Why is China engaged in a record yen-buying spree? The obvious answer is as a way of diversifying at least a small fraction of its massive surplus of US dollars. However, obvious is not always right. China holds around 3% of its surplus in JGBs, according to the first ever fulsome disclosure of its foreign holdings by the Chinese Central Bank (source: Daily Telegraph). Also, according to a very recent comment by a central bank official, China doesn’t plan to add significantly to its JGB stocks in the immediate future out of concern that the strong yen might be about to weaken, leaving it with a depreciating asset (it already has more than enough of assets with that characteristic!) My guess is that since it has occurred to Japanese auto manufacturers that it would be a good idea to relocate some factories to China to escape the strong yen, Chinese central bankers and the top Party hierarchy are also likely to have predicted this outcome. Forcing the yen up to drive Japanese factories to China would look like a very sweet play… Long term it probably wouldn’t be bad for the Japanese auto industry either.

By way of a rider to this blog, it is worth pointing out that this whole China yen-buying spree saga is proof positive of Chancellor’s key point in his paper, namely that it is fiendishly difficult to predict sovereign debt defaults…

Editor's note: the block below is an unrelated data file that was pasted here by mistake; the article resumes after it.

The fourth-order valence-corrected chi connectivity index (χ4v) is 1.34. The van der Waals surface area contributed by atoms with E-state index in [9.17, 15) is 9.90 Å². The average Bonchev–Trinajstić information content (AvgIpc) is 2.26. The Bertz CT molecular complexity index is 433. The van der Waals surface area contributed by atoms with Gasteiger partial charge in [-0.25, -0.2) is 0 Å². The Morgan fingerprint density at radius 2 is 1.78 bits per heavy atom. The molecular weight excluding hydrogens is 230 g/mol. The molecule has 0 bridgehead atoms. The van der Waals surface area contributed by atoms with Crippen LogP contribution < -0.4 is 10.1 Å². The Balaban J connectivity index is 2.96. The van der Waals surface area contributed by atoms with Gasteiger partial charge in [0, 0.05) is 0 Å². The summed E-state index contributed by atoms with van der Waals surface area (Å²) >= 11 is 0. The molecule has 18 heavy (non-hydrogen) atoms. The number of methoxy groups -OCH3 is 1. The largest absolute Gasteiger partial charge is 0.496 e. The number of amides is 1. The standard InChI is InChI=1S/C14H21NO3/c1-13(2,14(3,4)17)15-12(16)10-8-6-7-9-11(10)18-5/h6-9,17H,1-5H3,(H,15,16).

Further reading on currency risks and Japan



Tags: China , default , deflation , government bonds , Japan , savings rates , sovereign debt , tipping point
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  1. Anonymous Comment says:
    Wed Jun 20 15:10:32 BST 2012

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  2. AnthonyHarrington says:
    Wed Sep 15 10:46:38 BST 2010

    In a splendid demonstration of Sods Law, on the very day this blog was posted, Japan chose to intervene massively to take the pressure off the yen/dollar pair, causing the yen to weaken slightly and to briefly to move above 85 yen to the dollar. What does this mean for JGBs? Rod Davidson, head of fixed income at Alliance Trust Asset Management points out that while there has been a rally around JGBs on the back of this intervention, we can expect the authorities in Japan to move to neutralise the intervention's impact on the bond market through a programme of buying JGBs. Davidson points out too that one of the interesting features of Japan's yield curve is that it was the only developed market that did not set new lows for 10 year yields in the recent burst of activity. They went as low as 90 basis points, but didn't get anywhere near their 60 basis point lows. They could make their way lower in the near term and that would simply be a by-product of the intervention... Already, however, there is some market scepticism that Japan can keep the yen from rallying strongly in the medium term, no matter how much it wants to protect its exporters... Anthony Harrington